An Oregon State Parks Glossary of Terms

Park? Natural area? Heritage site? Why so many different terms for seemingly the same thing?

By Sam Stites March 8, 2023 Published in the March 2023 issue of Portland Monthly


 onder why Oregon has so many different terms for its state parks? What’s the difference between a park and a recreation area and a heritage site? Are viewpoints and waysides the same thing? If these questions bug you, you’re not alone. 

“It’s one of my pet peeves,” says Chris Havel, deputy director of Oregon State Parks. Havel says that when what’s now the Oregon Department of Parks and Recreation split away from the Department of Transportation in 1989, the new state agency wanted to gain a better understanding of the spectrum of properties under its management. That led to a reclassifying of all the different parks based on their features. What they came up with was seven categories for identifying what experiences visitors can have within each. 

State parks are full featured experiences where you’ll typically find major attractions, usually a campground along with large areas for daytime visits, and they tend to be sizable properties,” he says. 

According to Havel, a recreation area or site usually focuses on one or two key activities, such as hiking and fishing. Sometimes it includes a campground, but not always.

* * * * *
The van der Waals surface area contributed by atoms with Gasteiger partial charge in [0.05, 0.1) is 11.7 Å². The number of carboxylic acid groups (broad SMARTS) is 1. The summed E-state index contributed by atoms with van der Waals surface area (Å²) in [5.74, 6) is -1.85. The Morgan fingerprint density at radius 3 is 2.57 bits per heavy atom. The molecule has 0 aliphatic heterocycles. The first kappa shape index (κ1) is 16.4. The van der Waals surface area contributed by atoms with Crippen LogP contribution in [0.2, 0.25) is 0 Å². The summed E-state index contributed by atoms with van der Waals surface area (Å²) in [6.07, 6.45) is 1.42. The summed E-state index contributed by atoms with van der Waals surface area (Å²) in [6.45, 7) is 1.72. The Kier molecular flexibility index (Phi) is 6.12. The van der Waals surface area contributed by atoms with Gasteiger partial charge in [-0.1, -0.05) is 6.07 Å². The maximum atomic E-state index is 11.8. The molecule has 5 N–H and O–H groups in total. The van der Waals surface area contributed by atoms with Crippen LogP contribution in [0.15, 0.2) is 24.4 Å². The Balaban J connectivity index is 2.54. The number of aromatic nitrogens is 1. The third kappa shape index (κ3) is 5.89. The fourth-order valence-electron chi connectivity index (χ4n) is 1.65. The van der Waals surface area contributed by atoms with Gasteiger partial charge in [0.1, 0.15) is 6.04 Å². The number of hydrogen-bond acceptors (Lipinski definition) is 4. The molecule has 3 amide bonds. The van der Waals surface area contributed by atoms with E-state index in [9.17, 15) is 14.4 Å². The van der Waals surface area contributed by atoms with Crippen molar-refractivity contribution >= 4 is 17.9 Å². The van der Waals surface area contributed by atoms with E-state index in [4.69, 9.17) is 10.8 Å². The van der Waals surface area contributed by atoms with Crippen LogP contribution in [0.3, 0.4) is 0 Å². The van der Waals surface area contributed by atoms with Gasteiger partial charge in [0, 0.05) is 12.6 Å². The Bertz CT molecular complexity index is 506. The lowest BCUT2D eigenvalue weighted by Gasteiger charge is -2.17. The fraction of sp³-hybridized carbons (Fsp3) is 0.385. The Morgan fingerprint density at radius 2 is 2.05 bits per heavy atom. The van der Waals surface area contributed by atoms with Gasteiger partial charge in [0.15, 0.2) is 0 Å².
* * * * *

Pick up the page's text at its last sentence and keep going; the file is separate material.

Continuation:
Another crucial factor in distinguishing name conventions is how they relate to size—a state heritage site is generally going to be a smaller property than a state heritage area. 

For example, the Emigrant Springs State Heritage Area in Eastern Oregon’s Blue Mountains features a campground and cabins along with interpretive displays with information about the early travelers who passed through on the Oregon Trail (and long before) and would stop to replenish supplies. The Kam Wah Chung & Co. Museum—a single historical landmark in John Day where early Chinese culture was introduced to Oregon as an herbal apothecary and trading post in the 1870s—is a mere site. 

The same goes roadside turnoffs: A scenic corridor, such as the south coast’s Samuel H. Boardman section of US 101, is at least several miles long, with multiple turnoffs for taking in the view. A viewpoint features one stop offering visitors the chance to gaze upon or take photos of an attraction such as the Heceta Head Lighthouse. A wayside is similar but may include additional services such as restrooms, pet areas, and picnic tables. 

At the end of the day, Havel says, they’re all state parks. 

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